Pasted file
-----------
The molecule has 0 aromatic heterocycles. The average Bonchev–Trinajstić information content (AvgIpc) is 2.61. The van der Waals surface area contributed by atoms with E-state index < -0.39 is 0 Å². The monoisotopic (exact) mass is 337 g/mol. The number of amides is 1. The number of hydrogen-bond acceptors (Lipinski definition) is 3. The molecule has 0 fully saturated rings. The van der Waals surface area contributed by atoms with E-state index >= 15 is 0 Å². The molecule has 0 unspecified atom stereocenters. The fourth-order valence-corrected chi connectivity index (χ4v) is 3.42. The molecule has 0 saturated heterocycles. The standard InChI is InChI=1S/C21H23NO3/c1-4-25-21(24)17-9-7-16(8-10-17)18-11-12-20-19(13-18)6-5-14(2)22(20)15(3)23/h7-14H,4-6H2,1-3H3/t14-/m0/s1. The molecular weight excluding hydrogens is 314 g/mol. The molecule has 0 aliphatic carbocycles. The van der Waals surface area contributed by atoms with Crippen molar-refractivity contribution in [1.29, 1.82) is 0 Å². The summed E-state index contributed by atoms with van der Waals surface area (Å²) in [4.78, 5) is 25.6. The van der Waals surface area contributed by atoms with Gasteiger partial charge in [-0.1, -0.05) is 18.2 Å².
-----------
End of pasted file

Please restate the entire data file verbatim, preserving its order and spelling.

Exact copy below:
The molecule has 0 aromatic heterocycles. The average Bonchev–Trinajstić information content (AvgIpc) is 2.61. The van der Waals surface area contributed by atoms with E-state index < -0.39 is 0 Å². The monoisotopic (exact) mass is 337 g/mol. The number of amides is 1. The number of hydrogen-bond acceptors (Lipinski definition) is 3. The molecule has 0 fully saturated rings. The van der Waals surface area contributed by atoms with E-state index >= 15 is 0 Å². The molecule has 0 unspecified atom stereocenters. The fourth-order valence-corrected chi connectivity index (χ4v) is 3.42. The molecule has 0 saturated heterocycles. The standard InChI is InChI=1S/C21H23NO3/c1-4-25-21(24)17-9-7-16(8-10-17)18-11-12-20-19(13-18)6-5-14(2)22(20)15(3)23/h7-14H,4-6H2,1-3H3/t14-/m0/s1. The molecular weight excluding hydrogens is 314 g/mol. The molecule has 0 aliphatic carbocycles. The van der Waals surface area contributed by atoms with Crippen molar-refractivity contribution in [1.29, 1.82) is 0 Å². The summed E-state index contributed by atoms with van der Waals surface area (Å²) in [4.78, 5) is 25.6. The van der Waals surface area contributed by atoms with Gasteiger partial charge in [-0.1, -0.05) is 18.2 Å².